This a speed round of the different projects I’ve worked on professionally.
Some projects have been fleshed out into a blog post digging into more detail.
I serve as Co-Founder and Head of Software
Below are just a few examples of my work at Svenzva
Development of a Low Cost Robotic Arm
The development of a low-cost, highly capable robotic arm was the primary focus for Svenzva Robotics. The robot was built around so-called smart actuators (Dynamixels) and designed to be able to hold 1.2kg at its full reach position of 63cm and to have 6 degrees of freedom.
With these physical features, along with the capabilities of the servos (data output, integrated control, position/velocity/torque operating modes) the robot is well poised for research and education. The robot remains affordable, however, compared to other robots of similar design.
Automated String Art
String Art is 60’s-era craze that used pegs and string to make 2.5D patterns. There are low-dimension robots that are very good at making string art, but I was interested if a general purpose 6DOF robot could.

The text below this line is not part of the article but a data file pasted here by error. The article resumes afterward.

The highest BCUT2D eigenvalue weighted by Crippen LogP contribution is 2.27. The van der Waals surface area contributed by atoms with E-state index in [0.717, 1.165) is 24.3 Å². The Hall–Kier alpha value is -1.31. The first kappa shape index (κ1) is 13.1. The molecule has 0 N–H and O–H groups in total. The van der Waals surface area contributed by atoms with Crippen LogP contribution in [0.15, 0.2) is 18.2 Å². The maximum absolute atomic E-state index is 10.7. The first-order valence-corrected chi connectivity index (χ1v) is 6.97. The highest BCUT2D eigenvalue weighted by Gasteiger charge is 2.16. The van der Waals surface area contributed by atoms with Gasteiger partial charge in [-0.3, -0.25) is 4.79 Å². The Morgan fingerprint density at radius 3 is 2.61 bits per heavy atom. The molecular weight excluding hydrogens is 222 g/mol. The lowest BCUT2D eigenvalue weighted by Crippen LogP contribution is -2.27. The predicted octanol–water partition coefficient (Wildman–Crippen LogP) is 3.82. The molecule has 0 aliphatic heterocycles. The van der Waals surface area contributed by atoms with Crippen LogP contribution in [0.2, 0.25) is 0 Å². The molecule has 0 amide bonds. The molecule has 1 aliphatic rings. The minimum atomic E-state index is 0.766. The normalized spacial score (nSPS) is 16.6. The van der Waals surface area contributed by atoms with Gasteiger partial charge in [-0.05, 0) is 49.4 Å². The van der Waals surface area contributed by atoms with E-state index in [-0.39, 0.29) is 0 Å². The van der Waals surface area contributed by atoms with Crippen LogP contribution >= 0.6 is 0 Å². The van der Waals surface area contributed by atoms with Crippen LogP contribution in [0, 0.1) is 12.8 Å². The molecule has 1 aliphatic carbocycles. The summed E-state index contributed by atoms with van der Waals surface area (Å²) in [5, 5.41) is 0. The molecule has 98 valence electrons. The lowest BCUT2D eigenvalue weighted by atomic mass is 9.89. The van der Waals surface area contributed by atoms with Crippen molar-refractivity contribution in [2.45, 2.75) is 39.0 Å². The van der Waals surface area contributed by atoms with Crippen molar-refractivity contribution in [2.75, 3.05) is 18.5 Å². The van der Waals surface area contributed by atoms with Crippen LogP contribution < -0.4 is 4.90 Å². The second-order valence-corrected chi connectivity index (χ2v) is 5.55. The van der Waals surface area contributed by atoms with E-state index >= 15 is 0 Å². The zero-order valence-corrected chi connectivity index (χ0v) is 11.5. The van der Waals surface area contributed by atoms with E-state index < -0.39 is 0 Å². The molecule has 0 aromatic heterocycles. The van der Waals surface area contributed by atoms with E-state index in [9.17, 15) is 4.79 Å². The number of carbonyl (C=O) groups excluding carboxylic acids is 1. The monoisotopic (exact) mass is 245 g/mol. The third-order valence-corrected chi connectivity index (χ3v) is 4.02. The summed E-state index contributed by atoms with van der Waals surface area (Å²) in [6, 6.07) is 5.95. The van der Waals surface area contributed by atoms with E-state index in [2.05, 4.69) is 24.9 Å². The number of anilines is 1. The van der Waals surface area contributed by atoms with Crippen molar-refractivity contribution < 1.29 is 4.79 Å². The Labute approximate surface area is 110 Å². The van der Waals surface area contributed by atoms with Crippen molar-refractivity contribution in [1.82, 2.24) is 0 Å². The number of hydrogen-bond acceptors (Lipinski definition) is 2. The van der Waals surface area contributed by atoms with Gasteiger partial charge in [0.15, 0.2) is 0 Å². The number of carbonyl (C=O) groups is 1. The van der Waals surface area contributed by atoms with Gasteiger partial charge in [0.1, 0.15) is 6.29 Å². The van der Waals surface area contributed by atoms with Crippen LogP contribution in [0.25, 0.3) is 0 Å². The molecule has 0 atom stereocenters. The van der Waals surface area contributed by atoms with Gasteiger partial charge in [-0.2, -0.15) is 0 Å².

It turns out the answer is yes. The Revel robot uses a gcode-interpreter (written by yours truly) so the art is commanded by a gcode (numerical control) file.
You can find the project here
Part of the appeal of the Revel Robotic Arm is that it is more customizable than traditional robot arms. A great example of that is add-on Gripper attachment that makes adding new gripper functionality simple and inexpensive.
Through precisely manufactured rack-and-pinion fingers, I designed and fabricated the attachments for
- a pressure insensative drawing device that accepts a variety of utensils
- a vacuum suction gripper (link)
- a flexible thread-and-rod assembly for the making of string art
Multi-level Robot Autonomous Navigation and Planning
Integration of a Socially Aware Robot
My primary responsibilities at SIM Lab was the software integration of commercial off the shelf hardware for a new, socially aware robot design. This includes writing ROS wrappers for components with existing drivers, and writing drivers from scratch for those that did not.
The design of the robot’s outward facing appearance was carefully iteraterated, as the robot would be used specifically for human robot interaction research.
While designing the software stack of a new robot was fun in general, my favorite part of the project was designing the drivers for the LED backlit eyes. Its with these eyes that the robot can help communicate intent or interest in something in the environment. You can see this in the image below.
You can find the open source software repository here. Overall the project was around 300,000 lines of code.